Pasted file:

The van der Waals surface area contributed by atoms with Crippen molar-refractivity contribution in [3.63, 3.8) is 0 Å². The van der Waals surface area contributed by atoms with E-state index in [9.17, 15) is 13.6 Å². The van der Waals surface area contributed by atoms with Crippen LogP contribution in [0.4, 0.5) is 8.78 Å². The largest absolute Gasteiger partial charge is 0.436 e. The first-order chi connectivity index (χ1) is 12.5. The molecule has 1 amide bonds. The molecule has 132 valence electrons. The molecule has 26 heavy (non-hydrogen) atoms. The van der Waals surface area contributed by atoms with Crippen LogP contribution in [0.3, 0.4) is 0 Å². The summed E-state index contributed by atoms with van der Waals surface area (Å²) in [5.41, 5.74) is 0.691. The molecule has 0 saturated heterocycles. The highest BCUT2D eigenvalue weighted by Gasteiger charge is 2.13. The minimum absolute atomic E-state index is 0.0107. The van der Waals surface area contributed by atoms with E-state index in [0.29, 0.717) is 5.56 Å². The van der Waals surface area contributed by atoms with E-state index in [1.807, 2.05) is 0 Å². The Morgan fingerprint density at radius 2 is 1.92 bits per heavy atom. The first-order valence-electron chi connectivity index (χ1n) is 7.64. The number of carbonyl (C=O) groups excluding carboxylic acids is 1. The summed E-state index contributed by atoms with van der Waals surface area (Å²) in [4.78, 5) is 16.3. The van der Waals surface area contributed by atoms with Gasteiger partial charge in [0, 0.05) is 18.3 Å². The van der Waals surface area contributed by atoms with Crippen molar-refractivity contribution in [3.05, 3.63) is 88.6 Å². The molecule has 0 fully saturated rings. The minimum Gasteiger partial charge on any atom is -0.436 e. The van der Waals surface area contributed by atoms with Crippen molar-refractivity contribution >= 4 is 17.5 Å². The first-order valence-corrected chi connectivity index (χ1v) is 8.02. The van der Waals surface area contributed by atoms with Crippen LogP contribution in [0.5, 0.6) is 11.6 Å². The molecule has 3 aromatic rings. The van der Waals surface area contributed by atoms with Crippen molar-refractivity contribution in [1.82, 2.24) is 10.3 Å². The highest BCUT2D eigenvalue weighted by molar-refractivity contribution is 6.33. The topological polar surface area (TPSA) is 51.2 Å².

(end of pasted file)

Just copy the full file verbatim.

The van der Waals surface area contributed by atoms with Crippen molar-refractivity contribution in [3.63, 3.8) is 0 Å². The van der Waals surface area contributed by atoms with E-state index in [9.17, 15) is 13.6 Å². The van der Waals surface area contributed by atoms with Crippen LogP contribution in [0.4, 0.5) is 8.78 Å². The largest absolute Gasteiger partial charge is 0.436 e. The first-order chi connectivity index (χ1) is 12.5. The molecule has 1 amide bonds. The molecule has 132 valence electrons. The molecule has 26 heavy (non-hydrogen) atoms. The van der Waals surface area contributed by atoms with Crippen LogP contribution in [0.3, 0.4) is 0 Å². The summed E-state index contributed by atoms with van der Waals surface area (Å²) in [5.41, 5.74) is 0.691. The molecule has 0 saturated heterocycles. The highest BCUT2D eigenvalue weighted by Gasteiger charge is 2.13. The minimum absolute atomic E-state index is 0.0107. The van der Waals surface area contributed by atoms with E-state index in [0.29, 0.717) is 5.56 Å². The van der Waals surface area contributed by atoms with E-state index in [1.807, 2.05) is 0 Å². The Morgan fingerprint density at radius 2 is 1.92 bits per heavy atom. The first-order valence-electron chi connectivity index (χ1n) is 7.64. The number of carbonyl (C=O) groups excluding carboxylic acids is 1. The summed E-state index contributed by atoms with van der Waals surface area (Å²) in [4.78, 5) is 16.3. The van der Waals surface area contributed by atoms with Gasteiger partial charge in [0, 0.05) is 18.3 Å². The van der Waals surface area contributed by atoms with Crippen molar-refractivity contribution in [3.05, 3.63) is 88.6 Å². The molecule has 0 fully saturated rings. The minimum Gasteiger partial charge on any atom is -0.436 e. The van der Waals surface area contributed by atoms with Crippen molar-refractivity contribution >= 4 is 17.5 Å². The first-order valence-corrected chi connectivity index (χ1v) is 8.02. The van der Waals surface area contributed by atoms with Crippen LogP contribution in [0.5, 0.6) is 11.6 Å². The molecule has 3 aromatic rings. The van der Waals surface area contributed by atoms with Crippen molar-refractivity contribution in [1.82, 2.24) is 10.3 Å². The highest BCUT2D eigenvalue weighted by molar-refractivity contribution is 6.33. The topological polar surface area (TPSA) is 51.2 Å².